, and two wars have gone unpaid for. it's estimated that the war in afghanistan will is costing $120 billion this year. >> to borrow without limit and without thinking how we are going to pay this back seems to me stupid and immoral. >> for somepson, there is also the problem of selfishness. >> don't blame it all on congress. blame it on the american people who sent people to washington to bring home the bacon. and the way you got reelected was you just went and got it for them. and now the pig is dead. there's no more bacon to bring home. >> solving the debt problem is not only an economic and political challenge. the crisis raises philosophical and moral questions about what kind of government and society americans want. last april, the conservative majority in the house of representatives passed a budget for next year proposed by the chair of its budget committee, paul ryan. he outlined his plan to the american enterprise institute. >> the budget begins by lowering taxes, with top individual and corporate rates capped at 25%. and we can get real growth and nempetition in america. >> and t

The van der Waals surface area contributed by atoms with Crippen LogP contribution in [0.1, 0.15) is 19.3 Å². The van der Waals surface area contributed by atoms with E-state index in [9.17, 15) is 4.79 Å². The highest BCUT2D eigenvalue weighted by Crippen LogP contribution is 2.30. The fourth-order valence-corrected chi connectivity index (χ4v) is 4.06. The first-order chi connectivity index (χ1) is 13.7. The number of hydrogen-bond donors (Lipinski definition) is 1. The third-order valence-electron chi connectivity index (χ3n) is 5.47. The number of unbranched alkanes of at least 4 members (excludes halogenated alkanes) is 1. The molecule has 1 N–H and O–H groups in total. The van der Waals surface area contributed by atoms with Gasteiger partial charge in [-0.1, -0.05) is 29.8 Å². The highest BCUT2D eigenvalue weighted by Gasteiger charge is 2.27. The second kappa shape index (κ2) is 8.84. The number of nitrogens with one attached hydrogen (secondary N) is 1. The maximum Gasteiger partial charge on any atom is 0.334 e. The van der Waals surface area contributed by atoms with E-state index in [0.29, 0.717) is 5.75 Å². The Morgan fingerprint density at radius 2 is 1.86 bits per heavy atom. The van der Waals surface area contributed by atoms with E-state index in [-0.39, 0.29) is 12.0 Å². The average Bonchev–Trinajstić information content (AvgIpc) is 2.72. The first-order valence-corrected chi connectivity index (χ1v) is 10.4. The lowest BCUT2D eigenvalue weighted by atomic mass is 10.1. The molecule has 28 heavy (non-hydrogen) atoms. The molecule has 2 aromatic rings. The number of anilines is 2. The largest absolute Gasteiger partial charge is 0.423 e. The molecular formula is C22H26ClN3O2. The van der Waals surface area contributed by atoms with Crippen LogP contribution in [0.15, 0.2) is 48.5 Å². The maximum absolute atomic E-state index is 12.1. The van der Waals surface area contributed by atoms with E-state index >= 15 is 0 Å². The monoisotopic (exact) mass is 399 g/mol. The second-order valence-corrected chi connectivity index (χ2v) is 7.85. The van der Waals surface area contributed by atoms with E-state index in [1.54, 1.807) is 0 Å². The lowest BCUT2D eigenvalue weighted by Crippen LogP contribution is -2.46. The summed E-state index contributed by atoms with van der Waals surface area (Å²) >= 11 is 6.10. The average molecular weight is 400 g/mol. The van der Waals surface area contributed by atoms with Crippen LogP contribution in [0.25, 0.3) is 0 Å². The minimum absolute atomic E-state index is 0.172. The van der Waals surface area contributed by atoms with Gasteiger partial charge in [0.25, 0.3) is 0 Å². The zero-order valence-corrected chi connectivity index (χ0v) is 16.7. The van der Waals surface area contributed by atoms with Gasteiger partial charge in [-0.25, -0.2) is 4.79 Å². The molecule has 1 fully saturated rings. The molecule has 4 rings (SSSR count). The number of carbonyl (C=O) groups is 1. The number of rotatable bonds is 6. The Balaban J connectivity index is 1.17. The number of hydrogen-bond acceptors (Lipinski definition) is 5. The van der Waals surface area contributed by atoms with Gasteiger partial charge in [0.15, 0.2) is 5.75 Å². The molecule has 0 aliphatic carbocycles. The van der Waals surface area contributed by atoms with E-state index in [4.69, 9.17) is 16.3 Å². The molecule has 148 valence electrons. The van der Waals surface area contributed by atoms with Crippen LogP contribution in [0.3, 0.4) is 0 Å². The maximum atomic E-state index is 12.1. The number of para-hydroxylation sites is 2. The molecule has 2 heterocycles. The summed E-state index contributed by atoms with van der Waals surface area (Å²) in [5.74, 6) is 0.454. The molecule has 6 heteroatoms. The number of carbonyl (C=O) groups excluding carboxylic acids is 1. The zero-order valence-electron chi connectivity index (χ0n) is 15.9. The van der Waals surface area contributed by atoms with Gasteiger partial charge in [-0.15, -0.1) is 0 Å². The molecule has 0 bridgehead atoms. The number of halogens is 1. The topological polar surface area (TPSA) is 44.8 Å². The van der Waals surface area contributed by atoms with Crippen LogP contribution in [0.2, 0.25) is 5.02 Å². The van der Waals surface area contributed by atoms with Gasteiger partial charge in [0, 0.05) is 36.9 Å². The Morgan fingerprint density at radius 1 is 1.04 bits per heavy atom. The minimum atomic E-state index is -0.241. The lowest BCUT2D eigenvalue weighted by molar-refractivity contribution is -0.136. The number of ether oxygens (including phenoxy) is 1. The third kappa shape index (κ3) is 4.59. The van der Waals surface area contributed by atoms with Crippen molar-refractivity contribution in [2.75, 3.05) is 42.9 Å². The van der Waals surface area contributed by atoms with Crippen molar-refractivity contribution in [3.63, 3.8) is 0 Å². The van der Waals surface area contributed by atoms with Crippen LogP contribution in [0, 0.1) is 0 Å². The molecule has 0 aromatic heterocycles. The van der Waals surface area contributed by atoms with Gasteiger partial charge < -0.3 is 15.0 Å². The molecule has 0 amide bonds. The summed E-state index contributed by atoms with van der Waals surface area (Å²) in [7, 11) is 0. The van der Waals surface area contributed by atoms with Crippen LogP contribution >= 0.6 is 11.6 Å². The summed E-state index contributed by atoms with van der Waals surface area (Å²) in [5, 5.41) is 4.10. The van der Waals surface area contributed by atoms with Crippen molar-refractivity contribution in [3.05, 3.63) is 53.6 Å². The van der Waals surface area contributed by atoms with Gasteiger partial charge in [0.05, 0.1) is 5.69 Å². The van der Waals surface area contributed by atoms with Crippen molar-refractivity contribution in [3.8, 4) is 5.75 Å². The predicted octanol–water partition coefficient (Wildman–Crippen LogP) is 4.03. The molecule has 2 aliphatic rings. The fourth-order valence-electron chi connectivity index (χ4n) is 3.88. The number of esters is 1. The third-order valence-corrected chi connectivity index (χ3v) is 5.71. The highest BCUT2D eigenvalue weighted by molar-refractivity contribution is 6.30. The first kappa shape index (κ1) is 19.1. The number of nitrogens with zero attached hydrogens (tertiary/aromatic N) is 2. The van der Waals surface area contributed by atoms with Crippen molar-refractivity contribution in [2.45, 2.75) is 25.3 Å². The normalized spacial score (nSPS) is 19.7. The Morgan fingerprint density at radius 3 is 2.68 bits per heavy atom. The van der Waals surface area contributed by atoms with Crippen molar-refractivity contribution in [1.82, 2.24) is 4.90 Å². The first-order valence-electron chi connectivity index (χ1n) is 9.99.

. >>> now, to afghanistan. we're getting an exclusive look inside that deadly attack, by terrorists at a luxury hotel in kabul. an american who was there, having dinner with his family when it all unfolded, had his camera in hand. and tonight, he shows abc's nick schifrin, what he captured. >> reporter: it started as a serene tuesday night in kabul. ali omar, that's him there, filmed his family joking around. they sat outside the intercontinental hotel. >> by the poolside, having dinner. >> reporter: then, the shots started. first, in the distance. then, a little closer. and then, just as that police officer there, is walking away. >> they killed him. up close. after they hit him, they turned around, just started spraying. >> reporter: ali runs through the dark. still filming. >> i said my prayers. if i die, i die. i'm watching the guy. he's just shooting in the crowd. i'm staring at him. if i can see him, he can see me. i ran and jumped the wall. there were about 16 of us on the other sid. >> reporter: they waited there. that's his father. that's his cousin. nobody helped them. >>